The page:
First Day

How to ACTUALLY Succeed on your First Day at a New Job: A Comprehensive Guide

Starting anew is a right of passage for every professional. The first day at a new job can be a bitter-sweet punch to the gut that may or may not yield the lucrative rewards and elusive work-life balance promised. It can mean new opportunities and a fresh perspective but can carry the baggage of undue pressure and limited free time.


As your fearless leader, I’ll pour every single ounce of blood, sweat and manufactured tears into you successfully traversing the proverbial Aggro-Crag that is your first day on a new job. And if there is any bodily fluid left where that came from, you can rest assured I will put it all on the line to help you find your way. We can split this trek into three more bite-sized legs:

  • Preparedness
  • Recon
  • F*cking Execution


But before you embark on this all-encompassing journey, know that the hurdles we will cover in this guide won’t be your stock career advice. Nothing about winning at a new job is sexy and I’m here to unbox those hard truths for you. So keep your hands inside the vehicle at all times and enjoy the ride …



Since the dawn of the internet, respected medical professionals who haven’t tasted what it’s like to be eyeballs deep in TPS reports at 1 AM, have pontificated on the importance of showing up 10 minutes early, finding out the parking situation and smiling courteously, from behind their mahogany desks.


That’s all well and good. In fact here’s a list of common sense preparedness tips which feel a whole lot more like the cliffnotes of “Being a Human Being 101” vs. being actually helpful …

(For those who have conquered this common courtesy crash course, proceed directly to PREPAREDNESS.)

  • Arrive early (but not too early). The sweet spot is somewhere between “brown-noser” and “slept through my alarm.” (Alyssa Seidman, Hired)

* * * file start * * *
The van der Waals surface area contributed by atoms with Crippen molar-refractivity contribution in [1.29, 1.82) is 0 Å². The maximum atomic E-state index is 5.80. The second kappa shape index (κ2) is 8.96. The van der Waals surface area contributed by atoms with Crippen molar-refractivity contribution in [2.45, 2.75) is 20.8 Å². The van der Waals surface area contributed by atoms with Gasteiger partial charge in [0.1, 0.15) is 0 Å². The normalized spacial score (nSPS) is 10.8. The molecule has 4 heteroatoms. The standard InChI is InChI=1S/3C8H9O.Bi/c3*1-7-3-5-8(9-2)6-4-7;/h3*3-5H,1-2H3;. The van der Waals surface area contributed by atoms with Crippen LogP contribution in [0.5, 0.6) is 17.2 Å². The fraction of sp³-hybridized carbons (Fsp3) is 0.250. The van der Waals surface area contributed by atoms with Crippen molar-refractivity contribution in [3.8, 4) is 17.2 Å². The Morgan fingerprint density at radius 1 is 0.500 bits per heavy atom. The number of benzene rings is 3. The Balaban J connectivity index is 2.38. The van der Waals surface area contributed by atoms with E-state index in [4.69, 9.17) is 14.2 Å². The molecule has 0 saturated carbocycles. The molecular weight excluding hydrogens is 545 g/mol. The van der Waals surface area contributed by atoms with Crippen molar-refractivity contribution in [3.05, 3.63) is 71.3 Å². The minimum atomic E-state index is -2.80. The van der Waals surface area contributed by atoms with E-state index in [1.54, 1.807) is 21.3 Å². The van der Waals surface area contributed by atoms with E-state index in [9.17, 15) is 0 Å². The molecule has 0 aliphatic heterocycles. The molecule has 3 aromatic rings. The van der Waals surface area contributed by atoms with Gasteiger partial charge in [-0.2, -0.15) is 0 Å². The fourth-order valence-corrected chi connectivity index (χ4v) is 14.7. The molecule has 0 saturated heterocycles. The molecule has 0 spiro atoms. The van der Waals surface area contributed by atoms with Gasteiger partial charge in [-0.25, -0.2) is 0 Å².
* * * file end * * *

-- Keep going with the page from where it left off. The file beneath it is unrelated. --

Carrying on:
• Don’t use your cell phone. There will be plenty of opportunities to waste company time on your cell phone in the near future. (Brett & Kate McKay, The Art of Manliness)
  • Be Social Media Savvy. Don’t do dumb sh*t on social media. I repeat, don’t do dumb sh*t on social media. (Rachel Rosenbloom,
  • Contingency plan-plan-plan. Have a babysitter lined up, tell your girlfriend she’s on her own for dinner … basically don’t tell your new boss you need to run out right at 5:30 for a Tinder date. (Elena Bajic, Ivy Exec)
  • Test drive your commute. Getting lost going to your new job is the easiest way to prove you are an idiot before you even get to work. (Lauren Hintz, HubSpot)



Specifically, mental fortitude


Ok, so you’ve gotten Mapquest directions to the job, asked about parking, found out who you should report to and looked up what business casual means. Now it’s time to set your ass apart:


Set expectations … LOW.

Vince Vaughn said it best: “I find if you keep your expectations low, you’re never disappointed.”


Prepare to be underwhelmed by your new gig and definitely try not to think about the fact that between current social security funding levels and advances in modern science you’ll be working for AT least the next 45 years of your life or until your untimely death, whichever comes first. So do yourself a favor and know full well that chances are …

  • You will not see sunlight for the next 8-10 presidential administrations and will develop a severe Vitamin D deficiency.
  • You will be stripped of your individuality. Check that sh*t at the door.
  • You will wish you chose a different path in life.
  • Your sustenance will consist predominantly of soggy pre-packaged salads, Panera Bread and half priced apps.
  • Your health will decline significantly.


and most importantly …


  • You might have made the wrong choice (or at least it might seem that way).


Once you have prepared yourself mentally for battle, step into the on-deck circle …



Going into battle without doing your due diligence isn’t just irresponsible … it’s dangerous. You’ve got to scout the terrain, investigate the characters and do your homework before stepping into the ring. Preparing, especially socially, can help make sure your first day is the best day you’ll have for a while: